MINNEAPOLIS (WCCO) — It was one year ago Friday when the news of Prince‘s death shocked the state of Minnesota and the world.
The musician was found dead inside Paisley Park — his home and studio in Chanhassen — just after 10 a.m. on April 21, 2016. He was 57 years old.READ MORE: 'We've Had Enough': Twin Cities Reggae Musicians Join Forces For Song About Racial Injustice
Fans from around the world have been flocking to Paisley Park and First Avenue in Minneapolis to honor the legend.
A group of 15 from London visited Minneapolis for the first time, celebrating Nigel Hart’s birthday.
“Couldn’t be anywhere else in the world today,” Hart said.
The news of Prince’s passing hit the musician hard last year on his birthday.
“He provided the soundtrack to my life, and I spiritually, visually, musically — because I’m a musician as well — he inspired me on all of those levels,” Hart said.
Prince was a Minnesotan who touched hearts across oceans — and blocks away from Paisley Park.
“He lives down the street from me,” said Chanhassen resident Teresa Kelly. “It doesn’t even seem real really.”
She took the day off work to visit the places that provided the platform for Prince’s career.
“I actually took the day off just because of today,” Kelly said. “It just makes me think about people and their lives and how we all have our stuff, you know what I mean?”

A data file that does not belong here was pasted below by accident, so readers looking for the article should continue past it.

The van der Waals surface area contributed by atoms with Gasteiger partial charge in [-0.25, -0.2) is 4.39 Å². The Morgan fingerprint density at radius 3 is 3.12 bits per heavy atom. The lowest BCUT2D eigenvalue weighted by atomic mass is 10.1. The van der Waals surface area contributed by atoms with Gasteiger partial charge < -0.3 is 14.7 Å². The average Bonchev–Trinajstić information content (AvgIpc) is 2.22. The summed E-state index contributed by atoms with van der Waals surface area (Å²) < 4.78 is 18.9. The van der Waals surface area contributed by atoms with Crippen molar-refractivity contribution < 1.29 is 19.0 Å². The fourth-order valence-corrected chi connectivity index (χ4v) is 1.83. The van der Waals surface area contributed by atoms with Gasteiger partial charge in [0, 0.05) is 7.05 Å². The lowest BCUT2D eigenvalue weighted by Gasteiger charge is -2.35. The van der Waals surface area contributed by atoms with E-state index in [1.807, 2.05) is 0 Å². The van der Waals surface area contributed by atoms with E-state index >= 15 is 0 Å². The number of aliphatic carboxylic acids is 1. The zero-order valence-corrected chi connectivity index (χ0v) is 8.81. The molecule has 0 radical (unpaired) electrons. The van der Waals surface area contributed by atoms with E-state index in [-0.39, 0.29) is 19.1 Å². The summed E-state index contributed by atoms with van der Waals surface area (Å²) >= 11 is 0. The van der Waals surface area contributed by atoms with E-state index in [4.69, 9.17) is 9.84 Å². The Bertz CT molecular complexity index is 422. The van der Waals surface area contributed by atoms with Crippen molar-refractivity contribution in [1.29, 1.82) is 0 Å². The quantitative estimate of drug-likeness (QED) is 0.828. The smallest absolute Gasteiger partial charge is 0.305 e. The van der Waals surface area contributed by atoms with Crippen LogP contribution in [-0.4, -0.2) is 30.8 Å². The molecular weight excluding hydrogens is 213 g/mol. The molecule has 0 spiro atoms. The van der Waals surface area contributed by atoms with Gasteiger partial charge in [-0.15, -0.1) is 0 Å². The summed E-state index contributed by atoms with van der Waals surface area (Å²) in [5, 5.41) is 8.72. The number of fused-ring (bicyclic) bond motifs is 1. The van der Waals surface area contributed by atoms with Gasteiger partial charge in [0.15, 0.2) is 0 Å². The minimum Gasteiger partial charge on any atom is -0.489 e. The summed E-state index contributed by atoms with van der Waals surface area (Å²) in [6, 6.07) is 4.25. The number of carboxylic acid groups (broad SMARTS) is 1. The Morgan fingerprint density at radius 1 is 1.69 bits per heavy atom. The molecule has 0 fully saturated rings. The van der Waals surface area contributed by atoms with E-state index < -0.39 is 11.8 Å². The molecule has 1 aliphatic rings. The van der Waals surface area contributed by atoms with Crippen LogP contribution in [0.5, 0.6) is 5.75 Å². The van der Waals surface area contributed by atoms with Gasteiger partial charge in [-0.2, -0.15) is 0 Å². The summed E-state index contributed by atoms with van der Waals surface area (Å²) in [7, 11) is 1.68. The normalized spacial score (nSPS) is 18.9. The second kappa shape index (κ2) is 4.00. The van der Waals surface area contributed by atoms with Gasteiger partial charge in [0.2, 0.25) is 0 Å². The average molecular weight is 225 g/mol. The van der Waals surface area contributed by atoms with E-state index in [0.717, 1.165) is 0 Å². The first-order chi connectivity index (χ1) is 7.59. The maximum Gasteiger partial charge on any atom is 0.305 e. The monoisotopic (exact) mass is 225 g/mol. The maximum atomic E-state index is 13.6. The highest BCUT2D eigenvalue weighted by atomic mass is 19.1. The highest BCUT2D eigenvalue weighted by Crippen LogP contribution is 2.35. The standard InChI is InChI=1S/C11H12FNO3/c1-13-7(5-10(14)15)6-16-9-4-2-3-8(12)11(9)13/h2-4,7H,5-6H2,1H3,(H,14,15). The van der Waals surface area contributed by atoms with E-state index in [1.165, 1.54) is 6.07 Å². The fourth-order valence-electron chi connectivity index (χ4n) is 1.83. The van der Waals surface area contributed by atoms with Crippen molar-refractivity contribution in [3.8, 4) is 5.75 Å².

For the fans gathering at Paisley Park, one year has not healed their hearts.READ MORE: Alex Rodriguez And Partner In Agreement To Buy Timberwolves
“He was one of the first musicians that I was really seriously into,” said fan Merriah Eakins. “Prince was everything to me.”
She takes comfort in Prince’s legacy; words and sounds that can inspire all ages.
New fan Andrew Silva and his mom, Tiffany, traveled to the Twin Cities from Nebraska.
“We came to pay our respects,” Tiffany Silva said.
They are visiting the places that provided a platform for Prince’s iconic sound.
“My 86-year-old grandmother is the biggest Prince fan on the planet, so I thought it would be important for Andrew to come and see where he started,” she said.
The music icon’s life ended from an accidental overdose of the painkiller fentanyl. But his music will live on for generations to come.
“He was fun and electric, and could play to a crowd, any generation,” Silva said. “Energy. That’s what I think is his biggest attribute, energy.”
There are still celebrations happening across the Twin Cities Friday night and this weekend to honor “His Royal Badness.”
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